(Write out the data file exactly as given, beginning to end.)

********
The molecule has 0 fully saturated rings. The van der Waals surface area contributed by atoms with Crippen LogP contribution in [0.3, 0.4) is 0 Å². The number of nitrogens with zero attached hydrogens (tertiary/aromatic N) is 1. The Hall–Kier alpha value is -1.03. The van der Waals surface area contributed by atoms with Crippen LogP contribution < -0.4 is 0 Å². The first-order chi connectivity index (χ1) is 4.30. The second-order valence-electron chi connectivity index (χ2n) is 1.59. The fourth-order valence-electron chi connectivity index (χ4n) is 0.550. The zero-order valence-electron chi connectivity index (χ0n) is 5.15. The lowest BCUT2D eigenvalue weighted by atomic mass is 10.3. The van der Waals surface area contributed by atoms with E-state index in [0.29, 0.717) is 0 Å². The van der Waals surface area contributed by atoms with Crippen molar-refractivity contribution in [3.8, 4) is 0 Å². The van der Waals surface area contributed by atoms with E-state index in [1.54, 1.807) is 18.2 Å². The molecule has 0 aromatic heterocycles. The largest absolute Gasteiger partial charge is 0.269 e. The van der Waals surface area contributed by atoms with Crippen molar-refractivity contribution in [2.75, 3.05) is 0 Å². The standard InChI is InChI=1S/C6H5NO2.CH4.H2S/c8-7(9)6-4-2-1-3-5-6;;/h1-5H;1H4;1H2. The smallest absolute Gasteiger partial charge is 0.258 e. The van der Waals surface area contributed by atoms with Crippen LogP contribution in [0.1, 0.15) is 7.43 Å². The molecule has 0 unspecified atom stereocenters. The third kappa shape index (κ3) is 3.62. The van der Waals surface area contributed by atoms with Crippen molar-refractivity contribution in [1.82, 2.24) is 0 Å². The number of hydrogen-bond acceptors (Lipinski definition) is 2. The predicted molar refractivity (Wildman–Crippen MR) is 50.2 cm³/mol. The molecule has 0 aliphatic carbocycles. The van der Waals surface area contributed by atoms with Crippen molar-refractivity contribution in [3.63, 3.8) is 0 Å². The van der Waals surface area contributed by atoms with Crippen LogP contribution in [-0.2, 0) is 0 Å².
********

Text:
The molecule has 0 fully saturated rings. The van der Waals surface area contributed by atoms with Crippen LogP contribution in [0.3, 0.4) is 0 Å². The number of nitrogens with zero attached hydrogens (tertiary/aromatic N) is 1. The Hall–Kier alpha value is -1.03. The van der Waals surface area contributed by atoms with Crippen LogP contribution < -0.4 is 0 Å². The first-order chi connectivity index (χ1) is 4.30. The second-order valence-electron chi connectivity index (χ2n) is 1.59. The fourth-order valence-electron chi connectivity index (χ4n) is 0.550. The zero-order valence-electron chi connectivity index (χ0n) is 5.15. The lowest BCUT2D eigenvalue weighted by atomic mass is 10.3. The van der Waals surface area contributed by atoms with E-state index in [0.29, 0.717) is 0 Å². The van der Waals surface area contributed by atoms with Crippen molar-refractivity contribution in [3.8, 4) is 0 Å². The van der Waals surface area contributed by atoms with E-state index in [1.54, 1.807) is 18.2 Å². The molecule has 0 aromatic heterocycles. The largest absolute Gasteiger partial charge is 0.269 e. The van der Waals surface area contributed by atoms with Crippen molar-refractivity contribution in [2.75, 3.05) is 0 Å². The standard InChI is InChI=1S/C6H5NO2.CH4.H2S/c8-7(9)6-4-2-1-3-5-6;;/h1-5H;1H4;1H2. The smallest absolute Gasteiger partial charge is 0.258 e. The van der Waals surface area contributed by atoms with Crippen LogP contribution in [0.1, 0.15) is 7.43 Å². The molecule has 0 unspecified atom stereocenters. The third kappa shape index (κ3) is 3.62. The van der Waals surface area contributed by atoms with Crippen molar-refractivity contribution in [1.82, 2.24) is 0 Å². The number of hydrogen-bond acceptors (Lipinski definition) is 2. The predicted molar refractivity (Wildman–Crippen MR) is 50.2 cm³/mol. The molecule has 0 aliphatic carbocycles. The van der Waals surface area contributed by atoms with Crippen molar-refractivity contribution in [3.63, 3.8) is 0 Å². The van der Waals surface area contributed by atoms with Crippen LogP contribution in [-0.2, 0) is 0 Å².